Colorado’s legislative session may have ended Friday evening, but there’s still plenty to talk about. From communities already working on their own oil and gas regulation to looking ahead at whether a failed vaccine measure might return next year, this session has had a big impact on Coloradans.
IN LOCAL NEWS
The Legislative Session’s Legacy
Some of the biggest changes in the state from the legislative session have come in education, gun control, criminal justice and business. Legislators found money in the state budget for free full-day kindergarten, passed a red-flag bill allowing temporary seizure of guns from people deemed to pose serious immediate threats, and advanced bipartisan measures aimed at lowering prescription drug prices.
Vaccine Advocates Looking Ahead
A bill intended to raise Colorado’s low childhood vaccination rates failed in the eleventh hour of the just-ended legislative session, and Colorado Children’s Immunization Coalition executive director Stephanie Wasserman said she isn’t sure yet whether another version of the bill will return next year. She said measles outbreaks have precipitated reforms in other states, and according to CDC data, Colorado has the nation’s lowest kindergarten vaccination rates for diseases like measles, mumps and rubella.
Communities Already Developing Own Oil and Gas Regulations
Several Colorado communities are already using their new powers to develop localized regulations on oil and gas development. Lafayette extended its moratorium on drilling by six months. Broomfield will discuss a similar temporary ban on new oil and gas wells while it looks at new rules. And Larimer County will form an Oil and Gas Regulations Task Force that will meet over the spring and summer.
A Guide to Initiative 300
Denver’s city elections are tomorrow, and Denverite has a guide to exactly what’s in the ballot measure to overturn Denver’s urban camping ban, also known as the “Right to Survive” initiative. The initiative would add an article to the city’s municipal code that addresses human rights and anti-discrimination measures. And if Initiative 300 passes, City Council could examine it after six months to propose any changes.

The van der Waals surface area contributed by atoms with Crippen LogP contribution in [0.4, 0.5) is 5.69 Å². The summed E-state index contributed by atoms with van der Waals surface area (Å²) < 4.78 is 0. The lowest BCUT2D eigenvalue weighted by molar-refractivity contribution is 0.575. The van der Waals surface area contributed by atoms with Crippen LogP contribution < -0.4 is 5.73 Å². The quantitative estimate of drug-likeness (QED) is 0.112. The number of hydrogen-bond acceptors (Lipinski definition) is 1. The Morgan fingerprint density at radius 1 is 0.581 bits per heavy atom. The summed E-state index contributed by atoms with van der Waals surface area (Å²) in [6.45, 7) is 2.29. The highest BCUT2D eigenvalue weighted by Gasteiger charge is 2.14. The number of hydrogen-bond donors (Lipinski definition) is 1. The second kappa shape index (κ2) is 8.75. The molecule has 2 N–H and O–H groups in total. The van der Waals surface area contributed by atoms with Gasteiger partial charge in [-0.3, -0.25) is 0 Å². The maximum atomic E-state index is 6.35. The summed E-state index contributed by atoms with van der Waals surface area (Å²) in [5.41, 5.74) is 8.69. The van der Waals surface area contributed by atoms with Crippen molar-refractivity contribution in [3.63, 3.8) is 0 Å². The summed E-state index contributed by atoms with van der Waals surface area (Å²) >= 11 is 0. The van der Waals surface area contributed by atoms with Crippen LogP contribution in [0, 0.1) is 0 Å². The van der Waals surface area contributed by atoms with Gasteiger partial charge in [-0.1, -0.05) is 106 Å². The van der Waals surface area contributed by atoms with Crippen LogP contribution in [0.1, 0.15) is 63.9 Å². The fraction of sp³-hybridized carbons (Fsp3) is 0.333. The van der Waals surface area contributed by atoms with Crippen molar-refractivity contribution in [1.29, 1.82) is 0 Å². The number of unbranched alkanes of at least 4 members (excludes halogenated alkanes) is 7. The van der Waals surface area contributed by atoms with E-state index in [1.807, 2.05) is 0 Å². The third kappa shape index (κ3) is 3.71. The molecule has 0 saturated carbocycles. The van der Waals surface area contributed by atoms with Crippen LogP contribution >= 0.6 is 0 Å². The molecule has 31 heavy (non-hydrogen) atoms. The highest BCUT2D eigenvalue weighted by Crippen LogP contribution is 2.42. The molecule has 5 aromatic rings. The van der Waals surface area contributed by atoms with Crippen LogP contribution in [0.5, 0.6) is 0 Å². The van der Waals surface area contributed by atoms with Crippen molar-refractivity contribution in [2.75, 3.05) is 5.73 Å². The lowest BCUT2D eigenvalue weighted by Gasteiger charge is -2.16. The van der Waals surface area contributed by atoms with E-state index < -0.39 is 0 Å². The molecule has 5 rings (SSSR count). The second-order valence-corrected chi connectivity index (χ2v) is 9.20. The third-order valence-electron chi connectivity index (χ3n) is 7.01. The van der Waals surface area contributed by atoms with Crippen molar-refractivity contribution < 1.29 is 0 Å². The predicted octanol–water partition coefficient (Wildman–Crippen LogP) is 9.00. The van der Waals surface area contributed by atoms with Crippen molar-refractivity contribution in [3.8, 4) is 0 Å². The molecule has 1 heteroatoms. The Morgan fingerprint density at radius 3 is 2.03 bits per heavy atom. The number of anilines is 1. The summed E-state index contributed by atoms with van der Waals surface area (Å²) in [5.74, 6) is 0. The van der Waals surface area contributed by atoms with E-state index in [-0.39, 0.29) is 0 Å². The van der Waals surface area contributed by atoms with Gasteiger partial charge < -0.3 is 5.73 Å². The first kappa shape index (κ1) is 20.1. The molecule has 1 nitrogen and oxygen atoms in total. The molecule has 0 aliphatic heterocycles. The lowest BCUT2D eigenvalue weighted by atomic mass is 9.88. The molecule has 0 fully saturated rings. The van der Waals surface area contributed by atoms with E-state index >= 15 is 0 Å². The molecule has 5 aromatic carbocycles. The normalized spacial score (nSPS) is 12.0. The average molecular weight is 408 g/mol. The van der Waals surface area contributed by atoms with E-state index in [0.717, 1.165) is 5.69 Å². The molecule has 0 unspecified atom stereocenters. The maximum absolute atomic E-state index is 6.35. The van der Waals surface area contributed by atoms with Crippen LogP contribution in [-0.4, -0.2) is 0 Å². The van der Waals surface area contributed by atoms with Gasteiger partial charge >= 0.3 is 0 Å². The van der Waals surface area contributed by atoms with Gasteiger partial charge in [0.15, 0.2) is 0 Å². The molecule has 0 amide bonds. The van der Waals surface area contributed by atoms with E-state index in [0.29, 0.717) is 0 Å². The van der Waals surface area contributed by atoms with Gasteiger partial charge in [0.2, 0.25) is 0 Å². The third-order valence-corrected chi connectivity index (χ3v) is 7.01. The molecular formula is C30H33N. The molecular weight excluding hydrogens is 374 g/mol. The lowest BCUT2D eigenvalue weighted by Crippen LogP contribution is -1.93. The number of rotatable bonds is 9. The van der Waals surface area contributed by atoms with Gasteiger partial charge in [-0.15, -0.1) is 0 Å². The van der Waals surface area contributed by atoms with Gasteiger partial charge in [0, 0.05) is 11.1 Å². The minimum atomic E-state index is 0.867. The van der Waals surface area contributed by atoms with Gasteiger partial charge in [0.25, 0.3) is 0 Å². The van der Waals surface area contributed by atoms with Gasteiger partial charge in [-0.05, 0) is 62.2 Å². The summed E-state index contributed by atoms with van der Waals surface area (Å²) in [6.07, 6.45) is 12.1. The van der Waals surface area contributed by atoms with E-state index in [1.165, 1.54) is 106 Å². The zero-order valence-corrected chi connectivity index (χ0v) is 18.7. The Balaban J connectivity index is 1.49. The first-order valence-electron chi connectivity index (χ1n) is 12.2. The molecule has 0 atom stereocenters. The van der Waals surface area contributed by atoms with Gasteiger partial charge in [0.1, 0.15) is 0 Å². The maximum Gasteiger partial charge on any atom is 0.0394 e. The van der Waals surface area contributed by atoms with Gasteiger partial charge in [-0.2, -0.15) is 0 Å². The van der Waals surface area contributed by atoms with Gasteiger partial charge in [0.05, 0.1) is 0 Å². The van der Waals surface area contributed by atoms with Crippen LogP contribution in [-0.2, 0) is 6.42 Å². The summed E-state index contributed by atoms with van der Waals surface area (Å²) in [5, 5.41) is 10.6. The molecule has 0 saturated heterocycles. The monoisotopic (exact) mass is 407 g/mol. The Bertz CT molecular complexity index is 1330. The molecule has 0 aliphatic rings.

Truck Driver Charged for I-70 Crash
Jefferson County’s district attorney has filed 40 charges total against Rogel Lazaro Aguilera-Mederos, the driver accused of causing the deadly I-70 crash last month, including four counts of vehicular homicide. The charges also include first-degree assault and attempted first-degree assault. The district attorney said the charges “reflect individual victims.”
IN NATIONAL NEWS
House Committee to Hold Contempt Vote
The House Judiciary Committee plans to vote Wednesday to hold Attorney General William Barr in contempt of Congress, after the Justice Department has appeared to miss a Monday deadline to negotiate the delivery of the full Mueller report. The full House would then have to vote to hold Barr in contempt.
Religious Freedom or Religious Refusal?
In Texas, measures that opponents call “religious refusal bills” are working their way through the state house. One would allow state licensed professionals deny services based on sincerely held religious beliefs. Supporters say the bills are about religious freedom, not LGBTQ discrimination. Some business leaders oppose the bills, including an IBM executive.
Equity Partnerships in Biglaw Decrease
According to data collected as part of the Am Law 100 ranking, the percentage of equity partners has decreased over nearly 20 years, while the percentage of nonequity partners has increased steadily. An analyst at ALM Intelligence said competition to continually increase revenue per lawyer and profits per equity partner could be driving the trend.
Trump Wants Reparations for ‘Time Stolen’ by Russia Investigation
The idea of government reparations normally gets brought up in the context of compensating black Americans for the damage caused by slavery and discrimination. But President Donald Trump has latched onto an idea tweeted by Liberty University’s president that he should have two years added to his first term for “time stolen” by the investigation into collusion with Russia.
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